Rather than taking a nonconfrontational approach to his congressional questioners, Gen. Hayden should take strong stands, especially in defending the warrantless surveillance. This is a debate that needs to be held, and publicly, so that we can establish once and for all how we will fight this war on terrorism and who will be on which side. Short, assertive sound bites will get media airtime, and the people will rally around a forceful and active defense, something the administration needs. Democratic counterarguments will only further establish the Democratic Party as the party of the “Terrorist Bill of Rights.”

If we thought the Democrats of the Judiciary Committee made themselves look bad in the confirmation hearings for Supreme Court Justice Samuel A. Alito Jr., just wait for the Hayden hearings. Though the Alito hearings made them look mean-spirited and hypocritical, the Hayden hearings will paint them as anti-military and remind Americans of what they always have known: that the Democrats are weak on national security.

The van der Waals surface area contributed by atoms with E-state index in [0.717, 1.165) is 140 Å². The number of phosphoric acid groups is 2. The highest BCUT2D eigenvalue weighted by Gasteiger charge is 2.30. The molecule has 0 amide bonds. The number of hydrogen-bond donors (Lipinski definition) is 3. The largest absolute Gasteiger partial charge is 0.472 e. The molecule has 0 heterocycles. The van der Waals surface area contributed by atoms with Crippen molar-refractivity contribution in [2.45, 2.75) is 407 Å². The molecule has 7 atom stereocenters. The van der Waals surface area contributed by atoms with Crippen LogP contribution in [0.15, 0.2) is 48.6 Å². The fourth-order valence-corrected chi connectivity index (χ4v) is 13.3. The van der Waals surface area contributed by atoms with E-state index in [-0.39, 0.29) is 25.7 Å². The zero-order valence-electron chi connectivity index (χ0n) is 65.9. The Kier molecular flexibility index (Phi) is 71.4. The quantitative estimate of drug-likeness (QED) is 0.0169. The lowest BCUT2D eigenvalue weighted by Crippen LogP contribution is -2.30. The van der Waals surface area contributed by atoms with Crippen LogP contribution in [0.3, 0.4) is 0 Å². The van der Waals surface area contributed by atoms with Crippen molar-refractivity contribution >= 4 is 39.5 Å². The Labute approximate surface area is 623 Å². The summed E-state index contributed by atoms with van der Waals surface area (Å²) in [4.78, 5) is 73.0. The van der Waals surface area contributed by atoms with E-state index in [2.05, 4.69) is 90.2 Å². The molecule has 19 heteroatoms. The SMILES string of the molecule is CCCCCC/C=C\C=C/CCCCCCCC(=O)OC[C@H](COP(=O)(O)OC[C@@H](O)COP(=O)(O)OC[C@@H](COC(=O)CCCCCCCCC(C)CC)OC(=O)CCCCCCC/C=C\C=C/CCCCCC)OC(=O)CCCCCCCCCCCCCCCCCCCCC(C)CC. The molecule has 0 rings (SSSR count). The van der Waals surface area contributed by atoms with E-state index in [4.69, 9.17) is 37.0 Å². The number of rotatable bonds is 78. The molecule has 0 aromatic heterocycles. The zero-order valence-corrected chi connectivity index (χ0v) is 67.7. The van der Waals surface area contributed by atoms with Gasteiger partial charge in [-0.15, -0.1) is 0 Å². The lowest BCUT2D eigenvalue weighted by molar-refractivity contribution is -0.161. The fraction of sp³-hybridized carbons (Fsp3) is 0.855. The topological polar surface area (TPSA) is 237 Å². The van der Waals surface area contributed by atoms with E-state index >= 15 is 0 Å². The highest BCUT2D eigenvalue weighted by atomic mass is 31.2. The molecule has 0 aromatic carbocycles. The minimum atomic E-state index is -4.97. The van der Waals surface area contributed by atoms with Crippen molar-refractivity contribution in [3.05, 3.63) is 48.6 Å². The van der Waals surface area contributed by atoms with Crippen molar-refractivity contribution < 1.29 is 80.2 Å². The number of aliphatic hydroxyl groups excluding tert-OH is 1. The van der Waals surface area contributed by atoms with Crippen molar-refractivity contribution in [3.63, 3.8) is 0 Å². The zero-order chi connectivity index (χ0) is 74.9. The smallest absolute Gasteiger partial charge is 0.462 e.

The knee-jerk reaction is to look at all the initial bipartisan opposition to Gen. Hayden and surmise that the president has had another Harriet Miers moment, but once the Democrats have immolated themselves in the hearings, we may hear the accusations that this was all another Karl Rove dirty trick.


Ashburn, Va.

Malpractice lawsuits

New research published in the May 11 edition of the New England Journal of Medicine establishes that almost every medical malpractice suit filed in the United States has a meritorious basis and rejects claims that the civil justice system is inundated with frivolous lawsuits.